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Every species has the right to live, or to a decent chance to live, simply because it exists.

One of the most important and precious resources on Earth is its diversity of biological species, known as biodiversity. The most important trait of biodiversity is that its various components, despite being qualitatively different from one another, are able to adapt to form stable ecological systems. This is what makes life on Earth and human civilisation possible.

Components of biodiversity

There are three primary components of biological diversity:

  • genetic diversity, which is the variety of individuals within one and the same species;
  • species diversity, which, according to biologists, currently comprises between 15 million and 40 million species on Earth (although scientists have so far succeeded in classifying only 1.75 million of them); and
  • ecosystem diversity, including woodlands, deserts, fields, rivers, seas, oceans and other bio-communities that interact with each other and with the non-living environment.

Evolution of species

Throughout evolution, plant and animal species have appeared and disappeared; some have remained without undergoing significant changes, while others have divided into subspecies.

  • Typically, the length of a species' existence, from its evolution to its extinction, is several millions of years. However, species may disappear a thousand times faster during ecological crises. Large geological or cosmic events (such as volcanic eruptions or collisions with huge meteorites) can lead to the occurrence of an ecological crisis.
  • During the past 10,000 years, the most dramatic impacts on the environment have resulted from relatively rapid and omnipresent changes caused by human activity. Today, it is possible to argue that there is no land surface in Europe below 2,000 m that has not been altered by humans in one way or another.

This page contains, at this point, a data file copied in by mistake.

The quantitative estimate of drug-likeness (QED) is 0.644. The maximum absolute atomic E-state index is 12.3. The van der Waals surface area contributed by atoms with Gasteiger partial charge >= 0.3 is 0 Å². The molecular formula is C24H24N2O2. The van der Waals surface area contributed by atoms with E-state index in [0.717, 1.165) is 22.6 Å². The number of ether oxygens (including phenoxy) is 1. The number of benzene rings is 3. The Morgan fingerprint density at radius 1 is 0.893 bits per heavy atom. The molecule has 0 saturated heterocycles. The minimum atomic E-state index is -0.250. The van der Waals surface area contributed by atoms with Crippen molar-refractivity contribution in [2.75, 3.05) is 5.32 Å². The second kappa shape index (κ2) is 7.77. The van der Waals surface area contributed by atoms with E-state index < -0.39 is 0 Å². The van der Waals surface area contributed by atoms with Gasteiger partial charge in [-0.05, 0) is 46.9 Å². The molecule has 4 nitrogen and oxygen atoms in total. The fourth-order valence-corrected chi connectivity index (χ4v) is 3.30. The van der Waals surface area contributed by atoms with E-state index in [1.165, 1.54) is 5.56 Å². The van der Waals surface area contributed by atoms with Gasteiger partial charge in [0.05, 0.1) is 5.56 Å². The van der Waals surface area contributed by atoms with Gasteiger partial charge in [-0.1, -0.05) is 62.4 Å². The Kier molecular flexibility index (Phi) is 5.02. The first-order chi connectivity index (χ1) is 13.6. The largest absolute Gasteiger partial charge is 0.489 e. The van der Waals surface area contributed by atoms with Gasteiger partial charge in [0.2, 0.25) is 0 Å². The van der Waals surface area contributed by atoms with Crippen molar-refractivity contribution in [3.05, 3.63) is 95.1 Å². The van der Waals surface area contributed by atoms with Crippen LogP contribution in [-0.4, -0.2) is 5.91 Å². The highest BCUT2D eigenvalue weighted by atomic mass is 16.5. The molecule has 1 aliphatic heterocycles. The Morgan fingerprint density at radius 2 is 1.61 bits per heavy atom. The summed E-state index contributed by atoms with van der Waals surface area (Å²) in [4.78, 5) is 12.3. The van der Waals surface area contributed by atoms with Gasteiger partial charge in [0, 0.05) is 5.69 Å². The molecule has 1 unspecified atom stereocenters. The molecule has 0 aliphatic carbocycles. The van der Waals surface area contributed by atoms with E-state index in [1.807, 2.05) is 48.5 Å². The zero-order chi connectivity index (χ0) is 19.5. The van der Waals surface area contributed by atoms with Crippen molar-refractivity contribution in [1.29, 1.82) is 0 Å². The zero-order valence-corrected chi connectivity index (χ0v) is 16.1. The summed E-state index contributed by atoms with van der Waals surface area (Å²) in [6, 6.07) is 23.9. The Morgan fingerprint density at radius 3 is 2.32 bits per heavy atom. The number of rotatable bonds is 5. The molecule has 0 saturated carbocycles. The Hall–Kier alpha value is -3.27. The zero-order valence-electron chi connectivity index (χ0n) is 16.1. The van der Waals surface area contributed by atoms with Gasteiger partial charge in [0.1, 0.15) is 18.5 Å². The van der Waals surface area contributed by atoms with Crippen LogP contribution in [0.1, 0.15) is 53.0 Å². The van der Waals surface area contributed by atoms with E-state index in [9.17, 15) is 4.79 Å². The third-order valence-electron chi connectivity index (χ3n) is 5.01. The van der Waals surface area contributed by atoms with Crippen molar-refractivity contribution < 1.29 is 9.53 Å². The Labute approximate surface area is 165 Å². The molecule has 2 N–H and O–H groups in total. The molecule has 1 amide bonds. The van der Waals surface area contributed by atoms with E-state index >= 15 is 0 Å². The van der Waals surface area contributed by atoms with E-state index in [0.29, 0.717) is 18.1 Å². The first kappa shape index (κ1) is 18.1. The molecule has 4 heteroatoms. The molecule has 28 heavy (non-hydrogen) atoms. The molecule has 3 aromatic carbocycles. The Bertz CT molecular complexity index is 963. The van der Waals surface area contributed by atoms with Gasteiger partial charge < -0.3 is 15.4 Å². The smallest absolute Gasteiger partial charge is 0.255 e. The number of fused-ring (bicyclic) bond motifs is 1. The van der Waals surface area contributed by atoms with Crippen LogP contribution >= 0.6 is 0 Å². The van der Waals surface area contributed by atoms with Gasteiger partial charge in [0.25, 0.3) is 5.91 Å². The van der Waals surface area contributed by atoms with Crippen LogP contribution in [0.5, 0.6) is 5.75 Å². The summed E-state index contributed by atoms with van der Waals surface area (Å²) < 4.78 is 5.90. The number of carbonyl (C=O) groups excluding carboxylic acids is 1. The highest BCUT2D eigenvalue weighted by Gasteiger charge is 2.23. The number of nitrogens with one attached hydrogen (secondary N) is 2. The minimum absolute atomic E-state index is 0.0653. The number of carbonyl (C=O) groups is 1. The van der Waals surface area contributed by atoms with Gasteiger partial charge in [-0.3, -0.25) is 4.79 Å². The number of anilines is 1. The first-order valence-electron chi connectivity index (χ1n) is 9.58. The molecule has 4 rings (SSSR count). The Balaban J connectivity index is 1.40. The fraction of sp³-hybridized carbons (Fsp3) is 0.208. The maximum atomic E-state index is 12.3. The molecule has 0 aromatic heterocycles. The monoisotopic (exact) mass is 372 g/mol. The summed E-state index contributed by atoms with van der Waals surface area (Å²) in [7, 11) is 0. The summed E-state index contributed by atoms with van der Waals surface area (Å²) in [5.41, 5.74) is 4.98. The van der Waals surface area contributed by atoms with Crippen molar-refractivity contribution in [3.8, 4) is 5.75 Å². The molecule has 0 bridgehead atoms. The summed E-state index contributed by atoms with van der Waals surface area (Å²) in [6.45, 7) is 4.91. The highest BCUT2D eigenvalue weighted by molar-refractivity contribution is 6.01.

• By force of habit, many people still think that the possibilities of nature are endless, but the belief that pollution and waste will simply disappear by themselves is delusional. We cannot rely on infinitely renewable quantities of fresh air, crystal-clear waters, and fertile and healthy soil as human impacts continue to create new ecological conditions.
  • Many changes occur too quickly to allow species to adapt, leading to a progressive reduction in the number of plant and animal species. Since some of these species are endemic, their local disappearance also results in total extinction.

The main threats to biodiversity are habitat destruction, the fragmentation of natural ecosystems, pollution, the over-exploitation of animals and plants (e.g. over-fishing), and the introduction of invasive alien species.

Biodiversity is a priceless asset for humankind. In nature, everything is connected and nothing is random and unnecessary. What nature gives us is nothing less than the basis of our modern economy and society.


  • provides us with raw materials, such as plant and animal food, fish, timber and construction materials, forest products, fodder, genetic resources, medicines, dyes, rubber, etc.;
  • provides us with a natural living environment or habitat;
  • performs pollination;
  • provides biological control over diseases and pests;